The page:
Politics and Artistic Expression: Paul Strand | Anne McCauley | Sonntag, 01.02.2015

The Problematic Politics of Paul Strand

The recent retrospective exhibition of Paul Strand’s photographs, organized by the Philadelphia Museum of Art to celebrate its purchase of more than 3000 prints and lantern slides from the Paul Strand Archive at the Aperture Foundation and coming to the Fotomuseum Winterthur in March, provides an ideal moment to think about Strand’s contribution and how he has been fashioned as a master of “modernist” photography (if not the slippery status of not-for-profit institutions that sell donated works to raise funds, perhaps the subject of another blog). More particularly, my interest derives from the ongoing debates about Strand’s politics and its importance to his work. At the heart of these debates, I would argue, are critical assumptions not only about what “political photography” looks like, but about how we have defined the winners and losers in our efforts to write a history of avant-garde, twentieth-century photography.
Readers of this blog undoubtedly know the received wisdom about the trajectory of Strand’s career. The son of Jewish immigrants who made good in retail trade (like Alfred Stieglitz, only Bohemian rather than German and less financially well-heeled), Strand enters the Ethical Culture School at fourteen and moves from Hine student and amateur photographer to Stieglitz’s protégé and exemplary modernist by 1915. After a traumatic stint as a conscientious objector during the war and the death of his mother, he juggles earning a living as a commercial filmmaker and advertising photographer with advancing his artistic career, still largely in the orbit of Stieglitz in the 1920s. The thirties see him taking stances as an activist, traveling to Mexico where he makes a film documenting capitalists’ oppression of local fishermen (Redes, 1934-1936), working with the Group Theatre and founding Frontier Films, visiting Moscow to meet with Eisenstein, and repeatedly signing petitions against militarism and growing fascism in Europe. Although the smoking gun of a FOIA file documenting Strand’s membership in the American Communist Party has never been found, there is ample evidence that his sympathies even through the Stalinist purges remained staunchly with those of the Party, as he understood it in 1930s America. His flight from the U.S. to France in 1950 cinches the case for Paul Strand as a victim of the McCarthy era, a good guy who stood up for artistic and political freedoms.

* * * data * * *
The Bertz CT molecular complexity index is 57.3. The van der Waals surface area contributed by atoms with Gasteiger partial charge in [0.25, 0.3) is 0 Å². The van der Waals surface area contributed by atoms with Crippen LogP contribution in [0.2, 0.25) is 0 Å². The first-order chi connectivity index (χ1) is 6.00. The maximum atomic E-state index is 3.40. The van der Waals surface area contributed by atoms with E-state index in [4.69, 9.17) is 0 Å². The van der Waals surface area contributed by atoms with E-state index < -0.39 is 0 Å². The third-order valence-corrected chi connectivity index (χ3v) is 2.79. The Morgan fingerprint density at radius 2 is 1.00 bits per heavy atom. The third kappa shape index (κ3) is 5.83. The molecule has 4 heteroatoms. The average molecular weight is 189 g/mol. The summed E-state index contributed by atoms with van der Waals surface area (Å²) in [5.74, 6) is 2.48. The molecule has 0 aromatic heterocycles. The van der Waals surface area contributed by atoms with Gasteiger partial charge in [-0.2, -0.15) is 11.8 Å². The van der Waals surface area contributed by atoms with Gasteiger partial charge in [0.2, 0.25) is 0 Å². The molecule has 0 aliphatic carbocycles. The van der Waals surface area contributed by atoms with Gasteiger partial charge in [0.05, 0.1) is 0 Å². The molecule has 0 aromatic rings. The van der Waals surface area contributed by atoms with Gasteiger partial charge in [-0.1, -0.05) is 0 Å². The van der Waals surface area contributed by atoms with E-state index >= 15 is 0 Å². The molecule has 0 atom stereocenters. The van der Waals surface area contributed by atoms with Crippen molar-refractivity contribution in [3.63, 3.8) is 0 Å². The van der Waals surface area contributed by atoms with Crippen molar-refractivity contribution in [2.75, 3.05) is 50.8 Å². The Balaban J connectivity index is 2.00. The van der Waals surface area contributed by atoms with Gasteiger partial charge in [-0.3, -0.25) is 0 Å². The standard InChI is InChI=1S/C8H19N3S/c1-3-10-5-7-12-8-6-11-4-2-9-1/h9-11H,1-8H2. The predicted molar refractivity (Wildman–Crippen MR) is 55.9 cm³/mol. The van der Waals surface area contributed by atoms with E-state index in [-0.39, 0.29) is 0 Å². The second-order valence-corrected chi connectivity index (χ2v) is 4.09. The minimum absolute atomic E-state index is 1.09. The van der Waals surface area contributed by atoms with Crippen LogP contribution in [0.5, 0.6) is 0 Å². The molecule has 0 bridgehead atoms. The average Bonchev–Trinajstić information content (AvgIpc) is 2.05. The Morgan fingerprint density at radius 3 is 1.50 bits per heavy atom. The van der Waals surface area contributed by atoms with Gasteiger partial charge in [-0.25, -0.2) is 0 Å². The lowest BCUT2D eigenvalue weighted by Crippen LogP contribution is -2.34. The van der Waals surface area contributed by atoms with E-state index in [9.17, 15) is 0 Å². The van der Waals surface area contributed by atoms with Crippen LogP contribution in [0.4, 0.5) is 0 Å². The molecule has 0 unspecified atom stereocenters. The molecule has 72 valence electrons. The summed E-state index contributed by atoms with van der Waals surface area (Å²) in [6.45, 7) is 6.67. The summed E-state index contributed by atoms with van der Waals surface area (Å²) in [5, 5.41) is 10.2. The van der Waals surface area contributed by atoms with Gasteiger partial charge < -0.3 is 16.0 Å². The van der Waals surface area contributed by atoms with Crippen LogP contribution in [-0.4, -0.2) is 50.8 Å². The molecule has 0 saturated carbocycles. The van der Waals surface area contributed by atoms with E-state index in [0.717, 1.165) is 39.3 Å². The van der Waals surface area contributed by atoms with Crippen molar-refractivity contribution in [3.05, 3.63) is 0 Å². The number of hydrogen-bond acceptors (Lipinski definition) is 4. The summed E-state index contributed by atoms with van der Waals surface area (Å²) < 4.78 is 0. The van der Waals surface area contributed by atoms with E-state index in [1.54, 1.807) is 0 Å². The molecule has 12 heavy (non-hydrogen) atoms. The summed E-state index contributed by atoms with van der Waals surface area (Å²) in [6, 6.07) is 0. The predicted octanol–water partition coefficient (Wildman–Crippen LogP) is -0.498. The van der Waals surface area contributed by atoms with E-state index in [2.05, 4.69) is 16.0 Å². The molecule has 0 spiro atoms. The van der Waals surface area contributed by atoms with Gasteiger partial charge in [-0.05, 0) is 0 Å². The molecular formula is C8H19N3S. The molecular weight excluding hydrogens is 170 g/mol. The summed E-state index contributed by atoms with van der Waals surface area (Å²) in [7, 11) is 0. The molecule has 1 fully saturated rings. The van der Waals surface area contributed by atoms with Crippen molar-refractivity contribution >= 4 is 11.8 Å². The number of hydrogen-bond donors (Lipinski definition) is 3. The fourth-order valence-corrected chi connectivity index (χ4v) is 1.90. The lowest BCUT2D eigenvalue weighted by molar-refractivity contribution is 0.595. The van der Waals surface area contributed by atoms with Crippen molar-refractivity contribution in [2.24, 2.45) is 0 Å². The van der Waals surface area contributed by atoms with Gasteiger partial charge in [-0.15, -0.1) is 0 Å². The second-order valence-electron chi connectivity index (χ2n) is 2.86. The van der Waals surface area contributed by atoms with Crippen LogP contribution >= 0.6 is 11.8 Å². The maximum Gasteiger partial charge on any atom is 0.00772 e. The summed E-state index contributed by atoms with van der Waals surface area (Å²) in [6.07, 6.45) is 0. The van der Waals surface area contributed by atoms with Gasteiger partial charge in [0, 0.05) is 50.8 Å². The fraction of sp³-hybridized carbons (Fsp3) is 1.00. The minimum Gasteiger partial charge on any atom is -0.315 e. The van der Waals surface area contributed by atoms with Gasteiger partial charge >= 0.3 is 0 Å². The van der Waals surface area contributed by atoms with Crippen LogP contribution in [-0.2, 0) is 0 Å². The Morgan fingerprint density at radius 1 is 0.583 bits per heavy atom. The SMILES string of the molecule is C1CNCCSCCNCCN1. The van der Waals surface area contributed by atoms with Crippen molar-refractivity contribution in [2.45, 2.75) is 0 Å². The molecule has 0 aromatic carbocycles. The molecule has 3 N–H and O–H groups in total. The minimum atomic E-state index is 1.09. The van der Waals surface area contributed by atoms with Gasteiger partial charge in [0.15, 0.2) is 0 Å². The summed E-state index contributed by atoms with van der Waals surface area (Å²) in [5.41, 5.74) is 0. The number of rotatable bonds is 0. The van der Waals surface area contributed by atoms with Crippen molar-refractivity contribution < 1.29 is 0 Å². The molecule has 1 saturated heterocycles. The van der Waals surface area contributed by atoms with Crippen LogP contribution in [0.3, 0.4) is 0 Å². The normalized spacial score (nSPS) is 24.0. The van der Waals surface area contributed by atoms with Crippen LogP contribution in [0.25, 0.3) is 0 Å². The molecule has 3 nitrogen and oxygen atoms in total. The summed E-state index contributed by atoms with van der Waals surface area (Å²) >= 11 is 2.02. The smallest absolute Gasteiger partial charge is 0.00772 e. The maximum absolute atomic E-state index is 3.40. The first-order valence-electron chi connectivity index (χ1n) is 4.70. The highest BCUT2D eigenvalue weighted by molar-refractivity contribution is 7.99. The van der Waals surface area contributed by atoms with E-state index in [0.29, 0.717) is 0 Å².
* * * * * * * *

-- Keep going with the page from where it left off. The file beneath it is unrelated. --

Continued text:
This account of Paul Strand’s two faces—one concerned with the legacy of Cubism and personal experimentation and another with the political and public—is of course a simplification, but one encouraged by efforts such as the Metropolitan Museum’s 1998 show, Paul Strand: Ca. 1916, which bracketed works around that year for consideration as innovative formal creations. The retrieval in the 1980s of Strand’s leftist political ties during the Great Depression helped to salvage him as an avant-gardist at a time when the sort of humanitarian and view-camera contact prints that dominated his later work went out of fashion, as conceptualism and identity politics came to define what radical photography looked like.
We have forgotten, by and large, that this split between early and late work was not the way Strand was portrayed during his lifetime. Nancy Newhall, who was a good friend, in her 1945 MOMA catalogue for his mid-career retrospective asserted that, “seen as a whole, his work has remarkable unity.” Skirting over his films in a single paragraph, she extolls the beauty, subtle chiaroscuro, new vision, and craftsmanship of Strand’s prints, with a glancing reference to the “pressures that were mounting into World War II” that “impelled him… to devote all his energies to awakening in the public an awareness of threatening dangers.”